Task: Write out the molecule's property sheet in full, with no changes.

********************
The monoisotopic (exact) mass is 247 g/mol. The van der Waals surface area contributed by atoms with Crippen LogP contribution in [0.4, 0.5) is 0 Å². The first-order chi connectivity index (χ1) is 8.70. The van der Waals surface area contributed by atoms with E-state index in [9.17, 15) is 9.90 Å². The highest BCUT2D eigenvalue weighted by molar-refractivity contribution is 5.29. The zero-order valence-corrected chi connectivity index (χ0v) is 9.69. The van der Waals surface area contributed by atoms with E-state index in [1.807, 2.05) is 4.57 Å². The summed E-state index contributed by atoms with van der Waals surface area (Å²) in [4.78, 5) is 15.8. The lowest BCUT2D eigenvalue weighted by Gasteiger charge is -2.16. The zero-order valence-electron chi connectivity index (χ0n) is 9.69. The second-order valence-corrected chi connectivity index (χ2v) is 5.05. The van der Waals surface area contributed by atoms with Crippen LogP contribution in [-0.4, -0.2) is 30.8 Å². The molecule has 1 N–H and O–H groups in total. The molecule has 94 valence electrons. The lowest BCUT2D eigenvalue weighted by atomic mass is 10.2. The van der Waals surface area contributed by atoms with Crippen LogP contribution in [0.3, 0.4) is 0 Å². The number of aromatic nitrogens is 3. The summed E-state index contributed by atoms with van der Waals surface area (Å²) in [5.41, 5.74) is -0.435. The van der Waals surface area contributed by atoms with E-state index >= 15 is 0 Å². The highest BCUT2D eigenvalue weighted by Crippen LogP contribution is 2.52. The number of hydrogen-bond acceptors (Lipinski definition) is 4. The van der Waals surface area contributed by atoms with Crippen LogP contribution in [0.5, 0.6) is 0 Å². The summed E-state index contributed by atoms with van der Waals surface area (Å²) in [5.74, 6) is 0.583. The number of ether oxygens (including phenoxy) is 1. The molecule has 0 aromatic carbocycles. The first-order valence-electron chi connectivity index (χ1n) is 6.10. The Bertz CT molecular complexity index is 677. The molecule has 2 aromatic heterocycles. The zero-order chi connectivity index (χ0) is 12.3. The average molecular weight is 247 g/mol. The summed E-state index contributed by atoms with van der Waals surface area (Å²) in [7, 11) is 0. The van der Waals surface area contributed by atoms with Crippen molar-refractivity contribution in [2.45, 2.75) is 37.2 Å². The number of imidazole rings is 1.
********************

The monoisotopic (exact) mass is 247 g/mol. The van der Waals surface area contributed by atoms with Crippen LogP contribution in [0.4, 0.5) is 0 Å². The first-order chi connectivity index (χ1) is 8.70. The van der Waals surface area contributed by atoms with E-state index in [9.17, 15) is 9.90 Å². The highest BCUT2D eigenvalue weighted by molar-refractivity contribution is 5.29. The zero-order valence-corrected chi connectivity index (χ0v) is 9.69. The van der Waals surface area contributed by atoms with E-state index in [1.807, 2.05) is 4.57 Å². The summed E-state index contributed by atoms with van der Waals surface area (Å²) in [4.78, 5) is 15.8. The lowest BCUT2D eigenvalue weighted by Gasteiger charge is -2.16. The zero-order valence-electron chi connectivity index (χ0n) is 9.69. The second-order valence-corrected chi connectivity index (χ2v) is 5.05. The van der Waals surface area contributed by atoms with Crippen LogP contribution in [-0.4, -0.2) is 30.8 Å². The molecule has 1 N–H and O–H groups in total. The molecule has 94 valence electrons. The lowest BCUT2D eigenvalue weighted by atomic mass is 10.2. The van der Waals surface area contributed by atoms with Crippen LogP contribution in [0.3, 0.4) is 0 Å². The number of aromatic nitrogens is 3. The summed E-state index contributed by atoms with van der Waals surface area (Å²) in [5.41, 5.74) is -0.435. The van der Waals surface area contributed by atoms with E-state index >= 15 is 0 Å². The highest BCUT2D eigenvalue weighted by Crippen LogP contribution is 2.52. The number of hydrogen-bond acceptors (Lipinski definition) is 4. The van der Waals surface area contributed by atoms with Crippen LogP contribution in [0.5, 0.6) is 0 Å². The summed E-state index contributed by atoms with van der Waals surface area (Å²) in [5.74, 6) is 0.583. The number of ether oxygens (including phenoxy) is 1. The molecule has 0 aromatic carbocycles. The first-order valence-electron chi connectivity index (χ1n) is 6.10. The Bertz CT molecular complexity index is 677. The molecule has 2 aromatic heterocycles. The zero-order chi connectivity index (χ0) is 12.3. The average molecular weight is 247 g/mol. The summed E-state index contributed by atoms with van der Waals surface area (Å²) in [7, 11) is 0. The van der Waals surface area contributed by atoms with Crippen molar-refractivity contribution in [2.45, 2.75) is 37.2 Å². The number of imidazole rings is 1.